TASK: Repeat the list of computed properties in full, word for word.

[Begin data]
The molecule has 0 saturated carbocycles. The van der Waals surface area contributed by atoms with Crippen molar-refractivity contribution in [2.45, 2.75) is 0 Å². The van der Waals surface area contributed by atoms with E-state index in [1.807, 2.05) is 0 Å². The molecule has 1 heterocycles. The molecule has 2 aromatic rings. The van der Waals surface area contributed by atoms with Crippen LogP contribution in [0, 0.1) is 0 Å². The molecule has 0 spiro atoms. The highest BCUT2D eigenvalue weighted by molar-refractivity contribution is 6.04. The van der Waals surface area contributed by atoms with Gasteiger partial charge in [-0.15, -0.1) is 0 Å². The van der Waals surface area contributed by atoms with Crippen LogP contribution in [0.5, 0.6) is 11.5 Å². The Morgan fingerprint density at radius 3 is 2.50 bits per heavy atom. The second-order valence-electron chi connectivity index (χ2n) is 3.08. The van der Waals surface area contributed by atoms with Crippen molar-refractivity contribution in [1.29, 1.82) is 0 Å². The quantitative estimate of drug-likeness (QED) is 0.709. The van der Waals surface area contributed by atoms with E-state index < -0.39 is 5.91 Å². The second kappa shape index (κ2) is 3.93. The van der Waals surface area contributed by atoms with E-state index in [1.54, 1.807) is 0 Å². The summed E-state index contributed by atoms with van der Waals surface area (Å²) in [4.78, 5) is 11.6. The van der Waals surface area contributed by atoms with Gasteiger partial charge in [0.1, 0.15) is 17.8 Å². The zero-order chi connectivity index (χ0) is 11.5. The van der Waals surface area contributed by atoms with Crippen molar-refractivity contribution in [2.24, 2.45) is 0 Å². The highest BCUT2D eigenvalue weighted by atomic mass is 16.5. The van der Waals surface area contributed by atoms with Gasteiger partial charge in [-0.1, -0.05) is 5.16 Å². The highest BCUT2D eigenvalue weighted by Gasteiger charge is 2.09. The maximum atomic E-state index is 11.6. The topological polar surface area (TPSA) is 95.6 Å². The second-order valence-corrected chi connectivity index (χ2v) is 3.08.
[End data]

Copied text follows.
The molecule has 0 saturated carbocycles. The van der Waals surface area contributed by atoms with Crippen molar-refractivity contribution in [2.45, 2.75) is 0 Å². The van der Waals surface area contributed by atoms with E-state index in [1.807, 2.05) is 0 Å². The molecule has 1 heterocycles. The molecule has 2 aromatic rings. The van der Waals surface area contributed by atoms with Crippen LogP contribution in [0, 0.1) is 0 Å². The molecule has 0 spiro atoms. The highest BCUT2D eigenvalue weighted by molar-refractivity contribution is 6.04. The van der Waals surface area contributed by atoms with Gasteiger partial charge in [-0.15, -0.1) is 0 Å². The van der Waals surface area contributed by atoms with Crippen LogP contribution in [0.5, 0.6) is 11.5 Å². The Morgan fingerprint density at radius 3 is 2.50 bits per heavy atom. The second-order valence-electron chi connectivity index (χ2n) is 3.08. The van der Waals surface area contributed by atoms with Crippen molar-refractivity contribution in [1.29, 1.82) is 0 Å². The quantitative estimate of drug-likeness (QED) is 0.709. The van der Waals surface area contributed by atoms with E-state index < -0.39 is 5.91 Å². The second kappa shape index (κ2) is 3.93. The van der Waals surface area contributed by atoms with E-state index in [1.54, 1.807) is 0 Å². The summed E-state index contributed by atoms with van der Waals surface area (Å²) in [4.78, 5) is 11.6. The van der Waals surface area contributed by atoms with Gasteiger partial charge in [0.1, 0.15) is 17.8 Å². The zero-order chi connectivity index (χ0) is 11.5. The van der Waals surface area contributed by atoms with Crippen molar-refractivity contribution in [2.24, 2.45) is 0 Å². The highest BCUT2D eigenvalue weighted by atomic mass is 16.5. The van der Waals surface area contributed by atoms with Gasteiger partial charge in [-0.1, -0.05) is 5.16 Å². The highest BCUT2D eigenvalue weighted by Gasteiger charge is 2.09. The maximum atomic E-state index is 11.6. The topological polar surface area (TPSA) is 95.6 Å². The second-order valence-corrected chi connectivity index (χ2v) is 3.08.